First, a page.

Miriam loses ICJ seat

PHILIPPINE NEWS SERVICE — SENATOR Miriam Defensor Santiago gave a good fight in her bid for a seat in the International Court of Justice (ICJ) even as Malacanang is taking in stride the formers loss in the United Nations body.

“Election balloting show that Miriam’s candidacy has fallen short of the required number to get a seat. We should have to submit to the collective decision of the UN. Miriam would have been a good member of that Tribunal,” Press Secretary Jesus Dureza said.

Dureza also said that Santiago’s fate had it that the good lady senator is more needed here in the country.

The Philippine Mission to the United Nations reported to the Palace that Santiago came in strong during the initial voting in the morning but had to yield the fifth and final seat in the international court to Somalia during the fourth round of balloting early in the evening.

Ambassador Hilario G. Davide Jr., Philippine Permanent Representative to the United Nations, who along with Foreign Affairs Secretary Alberto G. Romulo, led Filipino diplomats in the final stretch of the yearlong campaign, said the Philippines still emerged victorious despite the setback even as he lauded Santiago for accepting the nomination to become the second Filipino to serve in the ICJ.

“This is still a victory for the Philippines,” Davide said.

“We may have not won the seat but our campaign heightened the awareness of the international community on the need for gender balance and empowerment of women in the world’s major judicial organ,” Davide said.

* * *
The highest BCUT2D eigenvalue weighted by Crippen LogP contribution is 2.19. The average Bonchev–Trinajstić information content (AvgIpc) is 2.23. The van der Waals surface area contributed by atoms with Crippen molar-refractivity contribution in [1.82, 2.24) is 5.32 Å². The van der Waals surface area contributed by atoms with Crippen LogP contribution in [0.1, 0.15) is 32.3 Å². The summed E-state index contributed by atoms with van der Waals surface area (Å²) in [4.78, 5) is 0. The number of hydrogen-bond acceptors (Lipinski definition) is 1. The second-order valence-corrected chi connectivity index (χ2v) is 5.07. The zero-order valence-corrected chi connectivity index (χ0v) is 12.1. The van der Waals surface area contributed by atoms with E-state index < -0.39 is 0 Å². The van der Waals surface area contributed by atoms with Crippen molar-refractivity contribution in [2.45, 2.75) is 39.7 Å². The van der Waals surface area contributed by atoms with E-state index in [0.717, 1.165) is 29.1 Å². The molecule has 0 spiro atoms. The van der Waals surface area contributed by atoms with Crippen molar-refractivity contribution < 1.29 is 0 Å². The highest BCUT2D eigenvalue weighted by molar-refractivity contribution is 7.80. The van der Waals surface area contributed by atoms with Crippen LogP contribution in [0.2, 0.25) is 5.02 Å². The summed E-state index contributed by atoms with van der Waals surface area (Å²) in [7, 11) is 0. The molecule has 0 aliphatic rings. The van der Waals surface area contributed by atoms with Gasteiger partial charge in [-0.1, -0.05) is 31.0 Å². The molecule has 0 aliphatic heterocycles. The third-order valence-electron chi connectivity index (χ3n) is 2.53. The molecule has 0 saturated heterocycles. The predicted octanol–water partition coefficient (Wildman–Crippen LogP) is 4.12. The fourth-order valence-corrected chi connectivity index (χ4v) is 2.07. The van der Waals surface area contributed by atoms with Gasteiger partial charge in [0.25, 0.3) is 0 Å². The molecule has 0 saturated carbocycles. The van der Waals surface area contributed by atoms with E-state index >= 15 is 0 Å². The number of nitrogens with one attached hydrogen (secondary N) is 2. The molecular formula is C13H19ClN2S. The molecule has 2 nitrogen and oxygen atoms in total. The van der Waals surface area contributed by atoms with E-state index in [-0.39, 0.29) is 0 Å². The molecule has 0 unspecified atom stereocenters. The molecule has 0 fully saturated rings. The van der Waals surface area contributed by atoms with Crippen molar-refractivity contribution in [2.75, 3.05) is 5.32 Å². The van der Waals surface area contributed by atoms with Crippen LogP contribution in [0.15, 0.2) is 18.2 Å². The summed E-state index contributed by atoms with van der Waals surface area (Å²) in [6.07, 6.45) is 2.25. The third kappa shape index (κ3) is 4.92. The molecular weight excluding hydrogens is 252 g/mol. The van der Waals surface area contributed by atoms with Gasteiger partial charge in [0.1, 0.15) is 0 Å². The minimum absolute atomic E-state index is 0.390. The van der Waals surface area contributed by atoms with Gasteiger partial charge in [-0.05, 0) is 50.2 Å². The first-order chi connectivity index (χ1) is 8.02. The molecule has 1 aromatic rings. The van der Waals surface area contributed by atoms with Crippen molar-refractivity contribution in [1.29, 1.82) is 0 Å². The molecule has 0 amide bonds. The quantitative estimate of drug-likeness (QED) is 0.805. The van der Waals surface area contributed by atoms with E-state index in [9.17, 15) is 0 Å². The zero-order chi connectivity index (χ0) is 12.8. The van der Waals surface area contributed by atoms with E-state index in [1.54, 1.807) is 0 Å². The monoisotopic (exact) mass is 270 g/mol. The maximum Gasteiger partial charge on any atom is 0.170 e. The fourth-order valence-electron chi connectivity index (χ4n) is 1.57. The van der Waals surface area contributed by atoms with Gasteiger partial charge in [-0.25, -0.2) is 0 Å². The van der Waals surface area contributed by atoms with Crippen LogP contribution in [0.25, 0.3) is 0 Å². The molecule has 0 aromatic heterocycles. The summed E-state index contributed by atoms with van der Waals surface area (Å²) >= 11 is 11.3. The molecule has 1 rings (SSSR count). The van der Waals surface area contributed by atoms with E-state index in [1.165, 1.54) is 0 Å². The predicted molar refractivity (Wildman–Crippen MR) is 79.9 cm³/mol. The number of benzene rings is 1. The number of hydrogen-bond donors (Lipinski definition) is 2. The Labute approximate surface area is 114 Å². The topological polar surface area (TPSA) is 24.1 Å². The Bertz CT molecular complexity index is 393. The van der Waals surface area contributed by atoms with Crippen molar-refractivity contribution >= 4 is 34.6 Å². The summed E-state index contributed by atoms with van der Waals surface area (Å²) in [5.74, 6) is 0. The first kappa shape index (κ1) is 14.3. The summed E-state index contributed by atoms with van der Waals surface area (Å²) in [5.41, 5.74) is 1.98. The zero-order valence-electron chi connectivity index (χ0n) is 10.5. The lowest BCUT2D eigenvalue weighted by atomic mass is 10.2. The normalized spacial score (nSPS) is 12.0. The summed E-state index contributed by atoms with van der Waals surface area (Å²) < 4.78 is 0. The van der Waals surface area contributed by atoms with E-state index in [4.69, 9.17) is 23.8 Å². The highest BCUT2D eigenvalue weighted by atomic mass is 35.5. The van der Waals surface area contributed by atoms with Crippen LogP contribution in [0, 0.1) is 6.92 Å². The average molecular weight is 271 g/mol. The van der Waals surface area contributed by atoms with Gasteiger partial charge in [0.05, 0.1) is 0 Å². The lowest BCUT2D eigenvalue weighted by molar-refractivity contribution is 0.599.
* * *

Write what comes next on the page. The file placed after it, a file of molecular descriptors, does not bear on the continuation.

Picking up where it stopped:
“Senator Santiago has proved herself worthy of the campaign and has heightened the respect of the international community for herself and for her country,” Davide said.

Davide said Senator Santiago, who sought to replicate the election to the ICJ of former Supreme Court Chief Justice Cesar Bengson in 1966, emerged in the top five in the first round of balloting in the General Assembly but was not able to muster enough votes in the Security Council, thus forcing both UN organs to go into subsequent rounds of voting to determine who among the four remaining candidates will fill up the last vacant seat.

Under ICJ rules, a candidate must obtain the absolute majority of votes in both the 15-member Security Council and the 192-member General Assembly to be declared a winner.

Elected during the first round of balloting in both the General Assembly and the Security Council were Christopher Greenwood of the United Kingdom; Ronny Abraham of France; Antonio Augusto Cancado Trindade of Brazil; and reelectionist Awn Shawkat Al-Khasawneh of Jordan. Elected in the fourth and final round of balloting was Abdulqawi Ahmed Yusuf of Somalia.